As a bit of a foil to sacrificial switching, there’s Safe Switching. Basically, a "safe switch" is a Pokémon you can easily switch into when you're currently in a bad matchup that your opponent can’t easily counterswitch into. In the Silph Regionals format, an example of this was Sableye. While it didn’t necessarily have dominant matchups, if your opponent led Medicham into your Bastiodon, you could pretty safely go out into Sableye. Not much outright countered Sableye, so now they can at best get a more even matchup.
Cutting your losses
Sometimes you've gotta let Pokémon faint. Remember, switching in this game is very risky in most cases, because it means whatever you switch into is unlikely to win against whatever your opponent counter-switches into. If you think the rest of your lineup is necessary against what your opponent has brought, then just let your current Pokémon faint. Don’t throw too many shields away, just try to get some damage off before you go.
"They're switching something in! What do I do?"
The moment your opponent switches is very key in any battle, and it leaves you with a couple of options. When they switch, you are immediately in a position of power due to the long cooldown on the switch ability and your ability to make a powerful counterswitch.
The safest thing to do is wait for their Pokémon to switch in, get to actually look at it, and then respond by switching or firing off a charged move. But if you have the guts, and the reads, there are some riskier plays you can make.
Just do it. Switch. If you think you know what they’re going to switch in, and you’ve got a strong response (or their Pokémon absolutely destroys yours, such as Toxicroak vs Confusion or Quagsire vs Razor Leaf), you can blindly switch. This is super risky, because if you guess wrong then you’ve both lost your switch, and are in a disadvantageous matchup. But hey, anything for glory, right?
Charged Move Queueing
Somewhat safer is, if you have a charged move ready and you see them switch, or they’re bringing something in after a KO, you can just queue up a charged move to activate before they get the chance to act. Again, still somewhat risky, because maybe you’re choosing the wrong move, and waiting a second longer could have given you that advantage. But at the same time, it could also win you the game. If the Pokémon your opponent is switching in has a charged move of their own ready, you need to make that play to save your shield or your Pokémon.
Charged Move Priority
Stealing CMP Recently, a new piece of tech has been found that allows you to “steal” Charged Move Priority from your opponent. If you fire off a fast move at the same time they use a charged move (keeping in mind they were going to be using the charged move first anyway), you now have some energy advantage. This allows you to fire off your next charged move before they can. Keep in mind that a wily opponent may try to steal it back!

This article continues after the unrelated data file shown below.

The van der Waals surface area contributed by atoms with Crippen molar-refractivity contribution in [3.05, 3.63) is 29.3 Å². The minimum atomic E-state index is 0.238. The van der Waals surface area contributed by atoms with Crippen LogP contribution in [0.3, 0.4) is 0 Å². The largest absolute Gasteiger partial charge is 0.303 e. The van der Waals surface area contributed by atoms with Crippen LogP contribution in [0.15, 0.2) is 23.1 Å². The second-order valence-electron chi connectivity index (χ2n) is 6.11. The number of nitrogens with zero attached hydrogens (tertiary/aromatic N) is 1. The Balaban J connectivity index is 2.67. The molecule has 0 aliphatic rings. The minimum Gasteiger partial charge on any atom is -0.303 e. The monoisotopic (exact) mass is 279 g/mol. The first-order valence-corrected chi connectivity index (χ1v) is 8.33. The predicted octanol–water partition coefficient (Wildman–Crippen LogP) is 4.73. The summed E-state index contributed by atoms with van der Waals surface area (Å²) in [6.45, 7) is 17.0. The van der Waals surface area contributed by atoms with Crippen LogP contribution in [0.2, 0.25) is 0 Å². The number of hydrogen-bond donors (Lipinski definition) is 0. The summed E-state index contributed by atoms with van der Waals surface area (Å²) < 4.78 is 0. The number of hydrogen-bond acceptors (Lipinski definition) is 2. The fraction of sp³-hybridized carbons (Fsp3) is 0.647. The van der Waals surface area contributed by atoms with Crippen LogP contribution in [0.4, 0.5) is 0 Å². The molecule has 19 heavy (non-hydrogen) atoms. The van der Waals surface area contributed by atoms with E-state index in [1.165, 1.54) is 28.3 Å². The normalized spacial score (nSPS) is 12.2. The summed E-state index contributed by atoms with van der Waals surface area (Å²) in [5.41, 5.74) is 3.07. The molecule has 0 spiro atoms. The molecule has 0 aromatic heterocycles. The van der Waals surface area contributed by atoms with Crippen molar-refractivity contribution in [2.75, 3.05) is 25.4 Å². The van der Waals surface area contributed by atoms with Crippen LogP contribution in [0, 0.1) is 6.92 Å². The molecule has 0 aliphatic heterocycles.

In a recent patch, Niantic removed the ability to steal charged move priority. As such, you're now stuck with however the game sets it up initially.
Playing From Behind
Just know that if you don’t have CMP, you’re at a disadvantage. In a mirror match, if it would come down to shields, you’re going to lose (e.g. Mud Bomb Toxicroak vs Mud Bomb Toxicroak). If the matchup just comes down to fast moves instead, you can tie if you go even on shields.
If you can’t win the matchup, carefully consider how you’re investing your resources for that battle. Maybe you want to make them work for it, and deal as much damage as possible before you go. Maybe the rest of your team will do just fine, and you can sacrifice your current Pokémon. There’s really no single strategy for this, so you’ll need to figure it out as you play.
How do I know which Pokémon they brought?
While you can’t 100% know anything past what you’ve seen, you can tell by their behaviors. Do they counter-switch after you switch? Are they saving their shields, or sacrificing their Pokémon? What did they lead with?
From seeing your opponent’s 6, and then reading how they play, you can attempt to guess what Pokémon they have in the back.
If, for example, you lead with an Azumarill shown to be Hydro Pump/Play Rough, and they switch into Melmetal, you can be pretty sure they didn’t bring Venusaur, as that would be a much safer switch.
"This might seem obvious but..."
Remember what Pokémon are in the battle
It’s surprisingly easy to go into a match and forget what 3 Pokémon you brought. In the heat of battle, where a single switch can totally change the way that a game plays out, you’ve gotta remember which Pokémon you have available. Similarly, you have to remember what Pokémon your opponent brought and have switched out, or how much energy your opponent’s Pokémon may have.
It can be all too easy to zone out and just tap away at your screen, even in a tournament setting. Make sure that doesn't happen. If you're not trying your hardest, and your opponent is, you're giving the game away. Don't get greedy. Don't get cocky, and don't freak out. As written in Frank Herbert's Dune, "Fear is the mind-killer." If you start panicking, you'll have trouble fully paying attention to the game.
Respect your own skill, as well as your opponent's. At this level, you're both prepared to win, so taking it too easy on them or going too hard on yourself can only make the game go worse.